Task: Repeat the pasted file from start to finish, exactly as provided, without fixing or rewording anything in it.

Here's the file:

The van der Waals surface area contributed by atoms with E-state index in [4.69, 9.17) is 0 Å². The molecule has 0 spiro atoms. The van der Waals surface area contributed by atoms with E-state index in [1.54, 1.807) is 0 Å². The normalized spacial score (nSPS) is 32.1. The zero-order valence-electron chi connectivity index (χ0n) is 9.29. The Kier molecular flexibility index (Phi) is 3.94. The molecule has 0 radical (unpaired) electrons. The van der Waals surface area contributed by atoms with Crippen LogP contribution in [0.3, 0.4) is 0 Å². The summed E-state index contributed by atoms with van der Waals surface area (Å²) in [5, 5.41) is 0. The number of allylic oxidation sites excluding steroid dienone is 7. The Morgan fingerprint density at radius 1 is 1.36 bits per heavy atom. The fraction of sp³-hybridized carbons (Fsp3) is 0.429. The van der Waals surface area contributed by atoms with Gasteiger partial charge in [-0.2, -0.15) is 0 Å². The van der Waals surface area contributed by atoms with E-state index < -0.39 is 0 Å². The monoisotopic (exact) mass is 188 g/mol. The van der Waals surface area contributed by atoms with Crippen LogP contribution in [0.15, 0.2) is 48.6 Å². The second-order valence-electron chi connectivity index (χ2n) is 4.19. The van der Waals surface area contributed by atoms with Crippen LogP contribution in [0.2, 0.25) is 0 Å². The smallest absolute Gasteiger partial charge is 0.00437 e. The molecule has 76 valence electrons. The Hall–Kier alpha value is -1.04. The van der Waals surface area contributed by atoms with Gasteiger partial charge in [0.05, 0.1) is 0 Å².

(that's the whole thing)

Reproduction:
The van der Waals surface area contributed by atoms with E-state index in [4.69, 9.17) is 0 Å². The molecule has 0 spiro atoms. The van der Waals surface area contributed by atoms with E-state index in [1.54, 1.807) is 0 Å². The normalized spacial score (nSPS) is 32.1. The zero-order valence-electron chi connectivity index (χ0n) is 9.29. The Kier molecular flexibility index (Phi) is 3.94. The molecule has 0 radical (unpaired) electrons. The van der Waals surface area contributed by atoms with Crippen LogP contribution in [0.3, 0.4) is 0 Å². The summed E-state index contributed by atoms with van der Waals surface area (Å²) in [5, 5.41) is 0. The number of allylic oxidation sites excluding steroid dienone is 7. The Morgan fingerprint density at radius 1 is 1.36 bits per heavy atom. The fraction of sp³-hybridized carbons (Fsp3) is 0.429. The van der Waals surface area contributed by atoms with Gasteiger partial charge in [-0.2, -0.15) is 0 Å². The van der Waals surface area contributed by atoms with E-state index < -0.39 is 0 Å². The monoisotopic (exact) mass is 188 g/mol. The van der Waals surface area contributed by atoms with Crippen LogP contribution in [0.15, 0.2) is 48.6 Å². The second-order valence-electron chi connectivity index (χ2n) is 4.19. The van der Waals surface area contributed by atoms with Crippen LogP contribution in [0.2, 0.25) is 0 Å². The smallest absolute Gasteiger partial charge is 0.00437 e. The molecule has 76 valence electrons. The Hall–Kier alpha value is -1.04. The van der Waals surface area contributed by atoms with Gasteiger partial charge in [0.05, 0.1) is 0 Å².